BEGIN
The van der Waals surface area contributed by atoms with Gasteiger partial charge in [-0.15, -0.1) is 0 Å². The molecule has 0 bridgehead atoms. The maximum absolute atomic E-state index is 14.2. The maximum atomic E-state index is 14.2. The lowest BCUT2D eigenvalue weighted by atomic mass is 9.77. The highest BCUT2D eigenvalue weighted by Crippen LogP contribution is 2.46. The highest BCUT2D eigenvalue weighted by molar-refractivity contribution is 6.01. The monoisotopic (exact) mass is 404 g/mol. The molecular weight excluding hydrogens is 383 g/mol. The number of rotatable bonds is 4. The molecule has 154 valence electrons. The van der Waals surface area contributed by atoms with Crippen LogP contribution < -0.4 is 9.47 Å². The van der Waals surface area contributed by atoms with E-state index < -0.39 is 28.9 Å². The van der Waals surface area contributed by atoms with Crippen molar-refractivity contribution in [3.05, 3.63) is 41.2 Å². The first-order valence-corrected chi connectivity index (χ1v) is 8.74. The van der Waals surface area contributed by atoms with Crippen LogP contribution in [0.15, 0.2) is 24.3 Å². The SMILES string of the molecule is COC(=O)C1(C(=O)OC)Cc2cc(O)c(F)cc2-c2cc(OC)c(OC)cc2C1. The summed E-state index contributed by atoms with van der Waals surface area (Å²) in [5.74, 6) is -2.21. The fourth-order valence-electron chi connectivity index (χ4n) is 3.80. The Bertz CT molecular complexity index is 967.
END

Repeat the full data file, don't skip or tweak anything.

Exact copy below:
The van der Waals surface area contributed by atoms with Gasteiger partial charge in [-0.15, -0.1) is 0 Å². The molecule has 0 bridgehead atoms. The maximum absolute atomic E-state index is 14.2. The maximum atomic E-state index is 14.2. The lowest BCUT2D eigenvalue weighted by atomic mass is 9.77. The highest BCUT2D eigenvalue weighted by Crippen LogP contribution is 2.46. The highest BCUT2D eigenvalue weighted by molar-refractivity contribution is 6.01. The monoisotopic (exact) mass is 404 g/mol. The molecular weight excluding hydrogens is 383 g/mol. The number of rotatable bonds is 4. The molecule has 154 valence electrons. The van der Waals surface area contributed by atoms with Crippen LogP contribution < -0.4 is 9.47 Å². The van der Waals surface area contributed by atoms with E-state index < -0.39 is 28.9 Å². The van der Waals surface area contributed by atoms with Crippen molar-refractivity contribution in [3.05, 3.63) is 41.2 Å². The first-order valence-corrected chi connectivity index (χ1v) is 8.74. The van der Waals surface area contributed by atoms with Crippen LogP contribution in [0.15, 0.2) is 24.3 Å². The SMILES string of the molecule is COC(=O)C1(C(=O)OC)Cc2cc(O)c(F)cc2-c2cc(OC)c(OC)cc2C1. The summed E-state index contributed by atoms with van der Waals surface area (Å²) in [5.74, 6) is -2.21. The fourth-order valence-electron chi connectivity index (χ4n) is 3.80. The Bertz CT molecular complexity index is 967.